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Surgical evaluation of mediastinal lymphadenopathy

Michael J Liptay, MD, FACS
Edward Hong, MD
Section Editor
Joseph S Friedberg, MD
Deputy Editor
Kathryn A Collins, MD, PhD, FACS


The evaluation of mediastinal nodes is paramount for staging patients with suspected or proven bronchogenic carcinomas [1]. The National Comprehensive Cancer Network Guidelines for Non-small Cell Lung Cancer recommend that pretreatment evaluation include pathological mediastinal lymph node evaluation for patients clinically assessed to have stage IB (peripheral T2a, N0), stage I (central T1ab-T2a, N0), stage II (T1ab-T2ab, N1; T2b, N0), stage IIIA (except when unresectable) or IIIB disease, or those with separate pulmonary nodule(s) [2]. The operative procedures are the standard approach for evaluating mediastinal adenopathy and for establishing the diagnosis of a primary or secondary mediastinal malignancy (eg, lymphoma, thymoma, breast cancer).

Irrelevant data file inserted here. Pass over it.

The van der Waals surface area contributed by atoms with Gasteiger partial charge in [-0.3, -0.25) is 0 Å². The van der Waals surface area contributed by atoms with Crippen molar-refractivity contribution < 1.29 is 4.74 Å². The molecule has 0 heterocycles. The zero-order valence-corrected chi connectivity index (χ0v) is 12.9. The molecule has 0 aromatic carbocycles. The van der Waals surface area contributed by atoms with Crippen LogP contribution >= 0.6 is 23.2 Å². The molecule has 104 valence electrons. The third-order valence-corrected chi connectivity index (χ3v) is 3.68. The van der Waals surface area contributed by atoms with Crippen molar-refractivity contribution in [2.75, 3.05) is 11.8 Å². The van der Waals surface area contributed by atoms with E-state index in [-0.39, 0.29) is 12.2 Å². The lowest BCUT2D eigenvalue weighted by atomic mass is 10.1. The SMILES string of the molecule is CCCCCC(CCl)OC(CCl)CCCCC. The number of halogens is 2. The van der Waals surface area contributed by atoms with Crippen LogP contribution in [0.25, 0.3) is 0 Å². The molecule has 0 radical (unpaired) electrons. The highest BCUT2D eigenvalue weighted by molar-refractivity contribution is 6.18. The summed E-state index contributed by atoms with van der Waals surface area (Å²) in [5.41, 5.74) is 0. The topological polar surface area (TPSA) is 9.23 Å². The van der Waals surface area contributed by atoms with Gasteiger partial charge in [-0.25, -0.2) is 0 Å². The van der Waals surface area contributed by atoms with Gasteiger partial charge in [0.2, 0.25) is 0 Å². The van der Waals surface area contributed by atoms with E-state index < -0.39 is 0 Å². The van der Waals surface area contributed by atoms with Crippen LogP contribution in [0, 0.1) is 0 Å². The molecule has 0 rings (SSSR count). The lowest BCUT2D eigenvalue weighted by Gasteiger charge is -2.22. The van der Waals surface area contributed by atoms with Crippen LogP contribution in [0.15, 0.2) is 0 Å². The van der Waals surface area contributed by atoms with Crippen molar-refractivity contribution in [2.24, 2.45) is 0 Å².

The operative approach for evaluation of mediastinal lymphadenopathy and the complications of the procedures are discussed here. The differential diagnosis, radiographic evaluation, and pathology of mediastinal masses are reviewed separately. (See "Approach to the adult patient with a mediastinal mass" and "Pathology of mediastinal tumors".)


Mediastinal lymph nodes are located in the anterior, middle, and posterior mediastinal compartments (figure 1 and figure 2). Most of the mediastinal nodes are in close approximation to the left innominate vein, the anterior surface of the trachea, circumference of the main bronchi, and inferior and to the left of the aortic arch [1].

The International Association for the Study of Lung Cancer (IASLC) proposed classifying mediastinal nodes into regional lymph node stations and zones [3-5]. The lymph node stations and zones are shown in the figure (figure 3) [3].


Selection of the biopsy procedure depends on the stations of adenopathy and a history of prior neck and mediastinal surgical procedures. The procedure options include cervical mediastinoscopy, thoracoscopy, anterior mediastinotomy, endobronchial ultrasound, navigational bronchoscopy, and esophageal ultrasound [6].

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Literature review current through: Nov 2017. | This topic last updated: Feb 24, 2017.
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